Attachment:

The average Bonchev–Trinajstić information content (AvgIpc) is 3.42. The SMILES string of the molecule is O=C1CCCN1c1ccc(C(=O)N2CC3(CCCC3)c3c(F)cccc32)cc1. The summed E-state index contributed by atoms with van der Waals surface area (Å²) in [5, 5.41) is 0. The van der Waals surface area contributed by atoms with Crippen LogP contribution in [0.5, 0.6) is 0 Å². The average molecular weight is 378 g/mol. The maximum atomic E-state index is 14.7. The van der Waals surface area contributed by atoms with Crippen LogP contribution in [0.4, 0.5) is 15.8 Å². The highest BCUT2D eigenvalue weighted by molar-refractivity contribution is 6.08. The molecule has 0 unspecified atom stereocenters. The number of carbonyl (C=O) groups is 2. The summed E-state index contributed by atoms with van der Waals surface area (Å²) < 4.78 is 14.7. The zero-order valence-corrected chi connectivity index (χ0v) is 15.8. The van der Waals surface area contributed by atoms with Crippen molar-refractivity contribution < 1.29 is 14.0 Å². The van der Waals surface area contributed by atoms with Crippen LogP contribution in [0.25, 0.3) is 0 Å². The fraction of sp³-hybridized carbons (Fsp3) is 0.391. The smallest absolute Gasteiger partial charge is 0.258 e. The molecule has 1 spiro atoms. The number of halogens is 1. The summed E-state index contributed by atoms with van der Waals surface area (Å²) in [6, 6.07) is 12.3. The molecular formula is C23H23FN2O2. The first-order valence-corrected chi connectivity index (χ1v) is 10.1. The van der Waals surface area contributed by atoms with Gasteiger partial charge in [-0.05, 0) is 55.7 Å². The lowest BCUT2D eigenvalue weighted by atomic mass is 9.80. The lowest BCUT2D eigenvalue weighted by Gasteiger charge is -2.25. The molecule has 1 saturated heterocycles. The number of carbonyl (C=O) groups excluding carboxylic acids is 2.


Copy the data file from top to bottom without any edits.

The average Bonchev–Trinajstić information content (AvgIpc) is 3.42. The SMILES string of the molecule is O=C1CCCN1c1ccc(C(=O)N2CC3(CCCC3)c3c(F)cccc32)cc1. The summed E-state index contributed by atoms with van der Waals surface area (Å²) in [5, 5.41) is 0. The van der Waals surface area contributed by atoms with Crippen LogP contribution in [0.5, 0.6) is 0 Å². The average molecular weight is 378 g/mol. The maximum atomic E-state index is 14.7. The van der Waals surface area contributed by atoms with Crippen LogP contribution in [0.4, 0.5) is 15.8 Å². The highest BCUT2D eigenvalue weighted by molar-refractivity contribution is 6.08. The molecule has 0 unspecified atom stereocenters. The number of carbonyl (C=O) groups is 2. The summed E-state index contributed by atoms with van der Waals surface area (Å²) < 4.78 is 14.7. The zero-order valence-corrected chi connectivity index (χ0v) is 15.8. The van der Waals surface area contributed by atoms with Crippen molar-refractivity contribution < 1.29 is 14.0 Å². The van der Waals surface area contributed by atoms with Crippen LogP contribution in [0.25, 0.3) is 0 Å². The fraction of sp³-hybridized carbons (Fsp3) is 0.391. The smallest absolute Gasteiger partial charge is 0.258 e. The molecule has 1 spiro atoms. The number of halogens is 1. The summed E-state index contributed by atoms with van der Waals surface area (Å²) in [6, 6.07) is 12.3. The molecular formula is C23H23FN2O2. The first-order valence-corrected chi connectivity index (χ1v) is 10.1. The van der Waals surface area contributed by atoms with Gasteiger partial charge in [-0.05, 0) is 55.7 Å². The lowest BCUT2D eigenvalue weighted by atomic mass is 9.80. The lowest BCUT2D eigenvalue weighted by Gasteiger charge is -2.25. The molecule has 1 saturated heterocycles. The number of carbonyl (C=O) groups excluding carboxylic acids is 2.